History of UK and EU Regulation in relation to eGaming in Jersey

The 1990s saw the creation of a number of regulatory bodies, but a significant development occurred when the UK passed the Gambling Act 2005, leading to the creation of the UK Gambling Commission in 2007. The UK was the first major Western country to create such a Commission to regulate this industry. Continental Europe has been slower to respond, but partly as a result of the 2008 global financial crisis, EU states have recognised the opportunity to create their own legislation, increase the transparency of and properly regulate the industry. Using this framework, tax authorities have been able to collect revenues from these activities.

Initially, the UK did not impose a gambling tax for non-resident online gambling businesses that advertise and sell their services to UK residents, but rather saw their role in monitoring the jurisdictions, and the businesses in those jurisdictions providing this service. This was achieved through section 331 of the Gambling Act 2005. This provision prohibited any countries outside of the EEA, the UK and Gibraltar from marketing gambling services in the UK, unless the jurisdiction obtained specific approval, after which the jurisdiction was added to a “White List”, which included the Isle of Man and Alderney.

In 2009, some irregularities arose as to one of the existing White List jurisdictions, and Jersey’s pending application for inclusion was suspended. This coincided with a change in the UK Government, and the White List remained closed pending further assessment. As a result of this, and despite efforts on the part of the Jersey government and industry, Jersey was not included on the White List. Hence, no businesses licensed in Jersey would be able to advertise or sell services into the UK, which at the time was the largest regulated market in the world.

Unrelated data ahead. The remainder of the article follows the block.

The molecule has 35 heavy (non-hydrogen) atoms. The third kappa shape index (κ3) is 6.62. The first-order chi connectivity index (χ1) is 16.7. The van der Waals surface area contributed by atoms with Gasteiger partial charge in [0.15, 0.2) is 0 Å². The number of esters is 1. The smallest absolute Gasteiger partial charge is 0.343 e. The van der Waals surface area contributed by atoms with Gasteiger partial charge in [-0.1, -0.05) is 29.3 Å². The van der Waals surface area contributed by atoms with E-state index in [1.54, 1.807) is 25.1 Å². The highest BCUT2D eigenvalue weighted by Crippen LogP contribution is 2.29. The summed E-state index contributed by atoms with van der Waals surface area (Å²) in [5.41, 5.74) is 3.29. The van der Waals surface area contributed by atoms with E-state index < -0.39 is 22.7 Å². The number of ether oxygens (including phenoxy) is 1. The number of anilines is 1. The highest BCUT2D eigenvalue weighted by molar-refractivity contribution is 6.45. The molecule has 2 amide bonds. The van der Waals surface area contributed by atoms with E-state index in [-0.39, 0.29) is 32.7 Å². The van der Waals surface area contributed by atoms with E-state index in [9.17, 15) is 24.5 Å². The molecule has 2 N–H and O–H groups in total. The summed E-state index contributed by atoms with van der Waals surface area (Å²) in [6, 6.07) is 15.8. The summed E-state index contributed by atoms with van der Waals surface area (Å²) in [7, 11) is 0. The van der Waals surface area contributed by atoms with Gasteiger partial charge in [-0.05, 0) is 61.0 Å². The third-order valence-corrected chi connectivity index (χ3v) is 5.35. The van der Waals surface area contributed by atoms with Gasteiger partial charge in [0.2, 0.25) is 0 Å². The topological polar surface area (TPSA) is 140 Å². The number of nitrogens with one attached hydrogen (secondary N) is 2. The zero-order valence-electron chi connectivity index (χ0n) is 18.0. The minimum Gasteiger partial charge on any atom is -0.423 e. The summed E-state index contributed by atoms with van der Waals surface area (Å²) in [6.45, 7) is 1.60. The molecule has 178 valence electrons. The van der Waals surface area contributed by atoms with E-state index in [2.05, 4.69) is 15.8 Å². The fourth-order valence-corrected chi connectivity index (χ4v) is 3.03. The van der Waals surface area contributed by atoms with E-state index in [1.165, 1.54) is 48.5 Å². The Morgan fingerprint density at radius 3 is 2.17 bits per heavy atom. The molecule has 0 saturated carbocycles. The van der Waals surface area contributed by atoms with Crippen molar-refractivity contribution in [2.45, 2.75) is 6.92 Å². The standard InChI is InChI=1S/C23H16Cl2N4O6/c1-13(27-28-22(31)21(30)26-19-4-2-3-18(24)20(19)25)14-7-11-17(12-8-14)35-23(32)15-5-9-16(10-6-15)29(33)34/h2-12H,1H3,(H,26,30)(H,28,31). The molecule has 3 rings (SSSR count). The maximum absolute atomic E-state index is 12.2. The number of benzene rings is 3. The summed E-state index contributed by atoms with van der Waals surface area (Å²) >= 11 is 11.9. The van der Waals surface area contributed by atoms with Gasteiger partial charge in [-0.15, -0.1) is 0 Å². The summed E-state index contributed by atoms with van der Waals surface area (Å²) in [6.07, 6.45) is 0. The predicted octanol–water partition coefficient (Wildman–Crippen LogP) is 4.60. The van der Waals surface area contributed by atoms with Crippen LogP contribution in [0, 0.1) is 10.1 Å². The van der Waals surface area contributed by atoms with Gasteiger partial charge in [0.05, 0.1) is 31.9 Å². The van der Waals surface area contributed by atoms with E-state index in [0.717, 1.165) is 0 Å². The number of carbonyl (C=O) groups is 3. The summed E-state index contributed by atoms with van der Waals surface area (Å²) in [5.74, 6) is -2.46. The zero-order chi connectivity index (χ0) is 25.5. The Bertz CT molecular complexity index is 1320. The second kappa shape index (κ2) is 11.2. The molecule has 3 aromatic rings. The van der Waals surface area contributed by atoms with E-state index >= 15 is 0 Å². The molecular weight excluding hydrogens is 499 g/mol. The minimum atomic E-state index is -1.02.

As other EU states began to impose gambling taxes, the UK also turned its attention towards how it could realize taxation revenues from the industry. In March 2012, the Offshore Gambling Bill was published proposing a new point of consumption tax of 15% to be effective from 1st December 2014. The Bill received Royal Assent on the 14th May 2014 and became the Gambling (Licensing and Advertising) Act 2014. The result is that all existing businesses advertising and selling to UK residents must now be registered with the UK Gambling Commission under a Remote Operating Licence and pay a 15% gambling levy.

For Jersey, this has levelled the playing field with competitor jurisdictions, removing the historic disadvantage of non-inclusion on the White List. Consequently Jersey’s already inherently attractive regime for eGaming can now be considered a real alternative as a jurisdiction for delivering an eGaming proposition.

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